stay straight on the creek, a few minutes later you will reach an un-signed junction, go left. Another few minutes later you will reach another junction, go left onto the Lady Macdonald trail. Follow the
most used trail and avoid fainter trails and off-shoots."

And if that above descriptions confuses you too, I suggest bringing a friend along who's done the hike before. Seriously, I've gotten lost before trying to find the correct trail leading off from Cougar Creek - and I've done the hike several times!

Once you find the Lady Macdonald Trail from Cougar Creek, it's a steep but fairly straight forward hike that takes you up 900 metres to a beautiful platform.

And my best piece of advice once you reach the confusing section in the boulders where the trail seems to disappear, is to stay left. Always stay to the far left. There is a very good trail along the left hand side of the boulders.

Up, up, up the steep trail on Lady Mac


Our Experience


It was steep. It was a looooong hike through the trees until we started to get views. It was a slog.

Almost there!
That all being said, Noah loved it and it's probably one of his favourite scrambles/hikes to date because he'd wanted to do the hike so badly. We also ate pretty close to an entire package of pumpkin spice Oreo cookies during the hike so sugar may have helped a fair bit.

Noah loved a sign that he found as we approached the final section leading to the platform. It was encouraging to him and made me think we should make some of these and leave them near the top of all family-friendly summits.

The platform was awesome, we had it all to ourselves, and the views were amazing! I always pick a nice day for the Lady Mac hike because it would be disappointing to hike all the way up and then to see nothing.

The return trip down was an "interesting" one for us. Normally Noah is crazy fast on the descent and runs faster than I could possibly keep up. This hike however, he was definitely walking rather than running and we had to keep encouraging him to continue on. I think it's the first hike ever where he was stronger on the way up than down. Fortunately, I'm sure this will never happen again and I'll be chasing after Noah for the rest of my life as I struggle to keep up.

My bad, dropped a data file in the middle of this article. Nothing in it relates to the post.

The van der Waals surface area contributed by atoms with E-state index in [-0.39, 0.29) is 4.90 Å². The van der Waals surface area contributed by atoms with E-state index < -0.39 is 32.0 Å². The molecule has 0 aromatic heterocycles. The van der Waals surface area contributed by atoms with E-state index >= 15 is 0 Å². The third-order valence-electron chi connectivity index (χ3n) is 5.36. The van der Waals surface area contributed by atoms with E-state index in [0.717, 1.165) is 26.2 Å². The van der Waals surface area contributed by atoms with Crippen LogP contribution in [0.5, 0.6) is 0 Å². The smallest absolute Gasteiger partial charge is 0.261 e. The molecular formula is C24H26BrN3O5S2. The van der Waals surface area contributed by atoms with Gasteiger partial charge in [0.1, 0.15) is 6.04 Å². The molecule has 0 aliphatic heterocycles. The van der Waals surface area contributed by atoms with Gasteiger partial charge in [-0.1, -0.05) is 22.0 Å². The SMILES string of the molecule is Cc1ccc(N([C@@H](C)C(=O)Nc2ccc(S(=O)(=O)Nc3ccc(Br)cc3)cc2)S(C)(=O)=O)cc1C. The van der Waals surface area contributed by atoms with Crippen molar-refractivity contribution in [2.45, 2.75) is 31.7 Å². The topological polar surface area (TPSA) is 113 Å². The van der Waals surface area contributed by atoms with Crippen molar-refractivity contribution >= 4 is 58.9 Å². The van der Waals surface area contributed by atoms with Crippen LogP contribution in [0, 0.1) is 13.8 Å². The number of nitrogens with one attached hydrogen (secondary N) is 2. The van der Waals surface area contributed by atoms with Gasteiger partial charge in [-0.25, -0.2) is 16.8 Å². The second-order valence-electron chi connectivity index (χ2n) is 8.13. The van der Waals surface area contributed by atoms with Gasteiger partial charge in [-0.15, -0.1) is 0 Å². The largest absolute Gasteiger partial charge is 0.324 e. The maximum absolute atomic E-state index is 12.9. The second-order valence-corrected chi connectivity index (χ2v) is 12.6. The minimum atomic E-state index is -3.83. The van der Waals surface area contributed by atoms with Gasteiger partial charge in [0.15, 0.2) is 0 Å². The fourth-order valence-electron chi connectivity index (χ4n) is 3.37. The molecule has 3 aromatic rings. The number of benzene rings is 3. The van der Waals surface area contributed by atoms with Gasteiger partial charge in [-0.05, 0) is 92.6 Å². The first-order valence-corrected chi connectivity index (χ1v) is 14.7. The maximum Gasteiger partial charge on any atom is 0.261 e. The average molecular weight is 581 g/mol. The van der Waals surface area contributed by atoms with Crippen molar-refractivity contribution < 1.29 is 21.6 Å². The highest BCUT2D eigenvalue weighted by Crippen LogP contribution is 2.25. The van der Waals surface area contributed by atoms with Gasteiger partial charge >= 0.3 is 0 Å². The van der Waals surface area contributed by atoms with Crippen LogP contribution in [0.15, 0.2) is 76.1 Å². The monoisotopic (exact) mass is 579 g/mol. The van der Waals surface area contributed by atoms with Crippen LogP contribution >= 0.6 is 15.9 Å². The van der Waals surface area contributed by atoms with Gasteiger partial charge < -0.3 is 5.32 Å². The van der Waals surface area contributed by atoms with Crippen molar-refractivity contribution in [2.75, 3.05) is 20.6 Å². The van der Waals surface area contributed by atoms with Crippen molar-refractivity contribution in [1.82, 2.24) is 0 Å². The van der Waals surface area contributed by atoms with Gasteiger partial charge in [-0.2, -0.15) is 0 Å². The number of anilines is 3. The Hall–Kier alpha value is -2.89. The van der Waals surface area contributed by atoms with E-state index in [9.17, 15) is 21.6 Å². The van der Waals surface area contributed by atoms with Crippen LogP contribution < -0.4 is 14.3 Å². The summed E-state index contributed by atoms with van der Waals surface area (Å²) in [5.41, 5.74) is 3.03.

My boys on the platform overlooking Canmore



Safety Notes with Late Season Hiking

 

Planning on heading out to hike Lady Mac this season still? Read my previous first summits story: First Summits - Mount Saint Piran, Lake Louise, for some special tips and advisories associated with shoulder season or winter hiking.

As far as I know, there is little to no avalanche danger on the Lady Mac hike (as far as the platform) BUT I am no expert. Consult with a local visitor centre before taking the kids here on a true winter hike up this mountain.

 Lady Macdonald Summit Shot

 

Other Family First Summits



Family-friendly Summits in Jasper National Park

More First Summits - Prairie Mountain, Kananaskis

Ha Ling! My Baby Climbed his First Real Summit

First Summits - The Mighty Yamnuska with a 6 Year Old 

First Summits - Barrier Lake Lookout, Kananaskis 

The Four Summit Day - Ha Ling Peak to Miner's Peak (and beyond)

First Summits - Forget Me Not Ride, Kananaskis 

Copper Mountain from Shadow Lake Lodge, Banff 

First Summits - Polar Peak, Fernie Alpine Resort

Family Hiking at the Next Level - Scrambles and Summits (Nihahi Ridge to the South Summit)

5 Summit Day in Canmore (Kid-Friendly) - Ha Ling Peak and Miner's Peak  

First Summits - Table Mountain, Beaver Mines Lake